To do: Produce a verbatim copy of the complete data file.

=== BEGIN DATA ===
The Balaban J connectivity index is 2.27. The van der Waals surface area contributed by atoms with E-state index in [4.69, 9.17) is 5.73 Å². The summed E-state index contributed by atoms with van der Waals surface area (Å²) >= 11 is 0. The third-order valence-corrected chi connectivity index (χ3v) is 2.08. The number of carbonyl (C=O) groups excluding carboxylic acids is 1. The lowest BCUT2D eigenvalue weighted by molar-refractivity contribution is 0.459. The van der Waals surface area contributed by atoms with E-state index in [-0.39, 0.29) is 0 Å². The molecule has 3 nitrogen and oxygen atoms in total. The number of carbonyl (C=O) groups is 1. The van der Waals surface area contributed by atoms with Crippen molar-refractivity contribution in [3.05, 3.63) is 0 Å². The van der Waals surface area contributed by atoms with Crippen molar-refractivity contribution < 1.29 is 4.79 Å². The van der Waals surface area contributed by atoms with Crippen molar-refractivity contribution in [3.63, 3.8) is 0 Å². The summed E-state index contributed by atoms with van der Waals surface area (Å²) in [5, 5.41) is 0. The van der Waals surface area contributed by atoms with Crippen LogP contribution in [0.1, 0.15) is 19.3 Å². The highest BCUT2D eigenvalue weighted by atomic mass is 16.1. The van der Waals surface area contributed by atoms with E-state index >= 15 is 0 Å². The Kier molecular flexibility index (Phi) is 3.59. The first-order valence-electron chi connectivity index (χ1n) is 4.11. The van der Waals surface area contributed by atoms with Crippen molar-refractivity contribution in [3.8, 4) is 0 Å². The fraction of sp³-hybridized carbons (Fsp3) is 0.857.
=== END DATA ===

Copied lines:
The Balaban J connectivity index is 2.27. The van der Waals surface area contributed by atoms with E-state index in [4.69, 9.17) is 5.73 Å². The summed E-state index contributed by atoms with van der Waals surface area (Å²) >= 11 is 0. The third-order valence-corrected chi connectivity index (χ3v) is 2.08. The number of carbonyl (C=O) groups excluding carboxylic acids is 1. The lowest BCUT2D eigenvalue weighted by molar-refractivity contribution is 0.459. The van der Waals surface area contributed by atoms with E-state index in [-0.39, 0.29) is 0 Å². The molecule has 3 nitrogen and oxygen atoms in total. The number of carbonyl (C=O) groups is 1. The van der Waals surface area contributed by atoms with Crippen molar-refractivity contribution in [3.05, 3.63) is 0 Å². The van der Waals surface area contributed by atoms with Crippen molar-refractivity contribution < 1.29 is 4.79 Å². The van der Waals surface area contributed by atoms with Crippen molar-refractivity contribution in [3.63, 3.8) is 0 Å². The summed E-state index contributed by atoms with van der Waals surface area (Å²) in [5, 5.41) is 0. The van der Waals surface area contributed by atoms with Crippen LogP contribution in [0.1, 0.15) is 19.3 Å². The highest BCUT2D eigenvalue weighted by atomic mass is 16.1. The van der Waals surface area contributed by atoms with E-state index >= 15 is 0 Å². The Kier molecular flexibility index (Phi) is 3.59. The first-order valence-electron chi connectivity index (χ1n) is 4.11. The van der Waals surface area contributed by atoms with Crippen molar-refractivity contribution in [3.8, 4) is 0 Å². The fraction of sp³-hybridized carbons (Fsp3) is 0.857.